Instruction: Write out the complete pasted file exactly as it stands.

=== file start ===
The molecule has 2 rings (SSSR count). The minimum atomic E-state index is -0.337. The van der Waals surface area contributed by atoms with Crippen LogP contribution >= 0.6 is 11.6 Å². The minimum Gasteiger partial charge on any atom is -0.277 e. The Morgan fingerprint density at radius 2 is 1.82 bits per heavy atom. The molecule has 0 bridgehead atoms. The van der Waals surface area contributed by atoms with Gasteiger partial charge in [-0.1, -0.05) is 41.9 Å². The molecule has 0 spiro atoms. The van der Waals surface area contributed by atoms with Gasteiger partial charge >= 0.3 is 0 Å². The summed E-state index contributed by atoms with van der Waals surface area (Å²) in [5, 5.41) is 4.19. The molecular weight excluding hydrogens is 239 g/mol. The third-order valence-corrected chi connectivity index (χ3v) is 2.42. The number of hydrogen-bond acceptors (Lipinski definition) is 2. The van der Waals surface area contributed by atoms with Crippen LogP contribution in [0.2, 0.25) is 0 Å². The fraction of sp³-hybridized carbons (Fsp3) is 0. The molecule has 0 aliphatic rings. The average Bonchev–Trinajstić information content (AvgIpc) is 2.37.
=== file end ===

The molecule has 2 rings (SSSR count). The minimum atomic E-state index is -0.337. The van der Waals surface area contributed by atoms with Crippen LogP contribution >= 0.6 is 11.6 Å². The minimum Gasteiger partial charge on any atom is -0.277 e. The Morgan fingerprint density at radius 2 is 1.82 bits per heavy atom. The molecule has 0 bridgehead atoms. The van der Waals surface area contributed by atoms with Gasteiger partial charge in [-0.1, -0.05) is 41.9 Å². The molecule has 0 spiro atoms. The van der Waals surface area contributed by atoms with Gasteiger partial charge >= 0.3 is 0 Å². The summed E-state index contributed by atoms with van der Waals surface area (Å²) in [5, 5.41) is 4.19. The molecular weight excluding hydrogens is 239 g/mol. The third-order valence-corrected chi connectivity index (χ3v) is 2.42. The number of hydrogen-bond acceptors (Lipinski definition) is 2. The van der Waals surface area contributed by atoms with Crippen LogP contribution in [0.2, 0.25) is 0 Å². The fraction of sp³-hybridized carbons (Fsp3) is 0. The molecule has 0 aliphatic rings. The average Bonchev–Trinajstić information content (AvgIpc) is 2.37.